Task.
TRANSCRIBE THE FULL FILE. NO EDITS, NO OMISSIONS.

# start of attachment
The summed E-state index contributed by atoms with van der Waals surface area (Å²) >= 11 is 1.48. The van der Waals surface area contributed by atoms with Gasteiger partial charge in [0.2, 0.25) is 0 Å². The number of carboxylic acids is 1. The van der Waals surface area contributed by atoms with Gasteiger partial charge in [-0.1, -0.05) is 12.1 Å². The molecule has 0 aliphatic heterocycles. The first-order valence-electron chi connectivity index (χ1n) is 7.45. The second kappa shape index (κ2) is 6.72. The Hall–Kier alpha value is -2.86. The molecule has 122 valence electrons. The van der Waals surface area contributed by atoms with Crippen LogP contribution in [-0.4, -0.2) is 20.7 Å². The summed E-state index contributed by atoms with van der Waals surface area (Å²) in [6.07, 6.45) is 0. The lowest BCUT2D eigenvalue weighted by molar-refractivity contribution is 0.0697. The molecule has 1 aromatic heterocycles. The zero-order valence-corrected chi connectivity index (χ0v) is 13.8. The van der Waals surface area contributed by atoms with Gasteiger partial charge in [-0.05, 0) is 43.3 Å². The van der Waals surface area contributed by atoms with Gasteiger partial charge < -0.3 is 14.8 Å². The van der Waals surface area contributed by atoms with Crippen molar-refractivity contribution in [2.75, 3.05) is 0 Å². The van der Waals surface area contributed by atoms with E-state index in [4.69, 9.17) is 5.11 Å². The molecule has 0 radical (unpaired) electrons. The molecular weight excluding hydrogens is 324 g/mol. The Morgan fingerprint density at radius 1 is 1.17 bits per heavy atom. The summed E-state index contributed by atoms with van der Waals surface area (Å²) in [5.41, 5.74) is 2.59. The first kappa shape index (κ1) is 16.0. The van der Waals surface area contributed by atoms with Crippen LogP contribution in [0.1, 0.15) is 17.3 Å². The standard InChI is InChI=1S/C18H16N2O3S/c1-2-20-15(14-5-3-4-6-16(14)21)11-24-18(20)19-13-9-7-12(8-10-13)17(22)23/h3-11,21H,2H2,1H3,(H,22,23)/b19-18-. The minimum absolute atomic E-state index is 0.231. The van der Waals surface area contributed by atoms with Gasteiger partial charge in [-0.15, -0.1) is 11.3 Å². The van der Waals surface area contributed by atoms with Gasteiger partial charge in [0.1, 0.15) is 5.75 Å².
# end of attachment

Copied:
The summed E-state index contributed by atoms with van der Waals surface area (Å²) >= 11 is 1.48. The van der Waals surface area contributed by atoms with Gasteiger partial charge in [0.2, 0.25) is 0 Å². The number of carboxylic acids is 1. The van der Waals surface area contributed by atoms with Gasteiger partial charge in [-0.1, -0.05) is 12.1 Å². The molecule has 0 aliphatic heterocycles. The first-order valence-electron chi connectivity index (χ1n) is 7.45. The second kappa shape index (κ2) is 6.72. The Hall–Kier alpha value is -2.86. The molecule has 122 valence electrons. The van der Waals surface area contributed by atoms with Crippen LogP contribution in [-0.4, -0.2) is 20.7 Å². The summed E-state index contributed by atoms with van der Waals surface area (Å²) in [6.07, 6.45) is 0. The lowest BCUT2D eigenvalue weighted by molar-refractivity contribution is 0.0697. The molecule has 1 aromatic heterocycles. The zero-order valence-corrected chi connectivity index (χ0v) is 13.8. The van der Waals surface area contributed by atoms with Gasteiger partial charge in [-0.05, 0) is 43.3 Å². The van der Waals surface area contributed by atoms with Gasteiger partial charge < -0.3 is 14.8 Å². The van der Waals surface area contributed by atoms with Crippen molar-refractivity contribution in [2.75, 3.05) is 0 Å². The van der Waals surface area contributed by atoms with E-state index in [4.69, 9.17) is 5.11 Å². The molecule has 0 radical (unpaired) electrons. The molecular weight excluding hydrogens is 324 g/mol. The Morgan fingerprint density at radius 1 is 1.17 bits per heavy atom. The summed E-state index contributed by atoms with van der Waals surface area (Å²) in [5.41, 5.74) is 2.59. The first kappa shape index (κ1) is 16.0. The van der Waals surface area contributed by atoms with Crippen LogP contribution in [0.1, 0.15) is 17.3 Å². The standard InChI is InChI=1S/C18H16N2O3S/c1-2-20-15(14-5-3-4-6-16(14)21)11-24-18(20)19-13-9-7-12(8-10-13)17(22)23/h3-11,21H,2H2,1H3,(H,22,23)/b19-18-. The minimum absolute atomic E-state index is 0.231. The van der Waals surface area contributed by atoms with Gasteiger partial charge in [-0.15, -0.1) is 11.3 Å². The van der Waals surface area contributed by atoms with Gasteiger partial charge in [0.1, 0.15) is 5.75 Å².